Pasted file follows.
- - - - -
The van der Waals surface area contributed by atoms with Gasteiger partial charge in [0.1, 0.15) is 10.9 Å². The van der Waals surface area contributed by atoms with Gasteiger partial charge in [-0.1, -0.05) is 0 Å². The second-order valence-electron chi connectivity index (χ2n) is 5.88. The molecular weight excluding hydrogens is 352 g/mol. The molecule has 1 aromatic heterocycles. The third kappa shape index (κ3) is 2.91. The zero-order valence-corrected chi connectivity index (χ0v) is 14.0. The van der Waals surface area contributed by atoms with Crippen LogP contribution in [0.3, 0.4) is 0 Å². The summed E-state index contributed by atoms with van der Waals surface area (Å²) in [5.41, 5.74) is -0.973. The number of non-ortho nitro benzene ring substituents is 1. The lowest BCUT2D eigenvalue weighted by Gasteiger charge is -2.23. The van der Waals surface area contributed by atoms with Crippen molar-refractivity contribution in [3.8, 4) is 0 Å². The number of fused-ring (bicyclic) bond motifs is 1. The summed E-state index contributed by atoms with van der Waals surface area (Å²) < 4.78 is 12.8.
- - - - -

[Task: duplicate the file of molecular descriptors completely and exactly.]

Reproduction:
The van der Waals surface area contributed by atoms with Gasteiger partial charge in [0.1, 0.15) is 10.9 Å². The van der Waals surface area contributed by atoms with Gasteiger partial charge in [-0.1, -0.05) is 0 Å². The second-order valence-electron chi connectivity index (χ2n) is 5.88. The molecular weight excluding hydrogens is 352 g/mol. The molecule has 1 aromatic heterocycles. The third kappa shape index (κ3) is 2.91. The zero-order valence-corrected chi connectivity index (χ0v) is 14.0. The van der Waals surface area contributed by atoms with Crippen LogP contribution in [0.3, 0.4) is 0 Å². The summed E-state index contributed by atoms with van der Waals surface area (Å²) in [5.41, 5.74) is -0.973. The number of non-ortho nitro benzene ring substituents is 1. The lowest BCUT2D eigenvalue weighted by Gasteiger charge is -2.23. The van der Waals surface area contributed by atoms with Crippen molar-refractivity contribution in [3.8, 4) is 0 Å². The number of fused-ring (bicyclic) bond motifs is 1. The summed E-state index contributed by atoms with van der Waals surface area (Å²) < 4.78 is 12.8.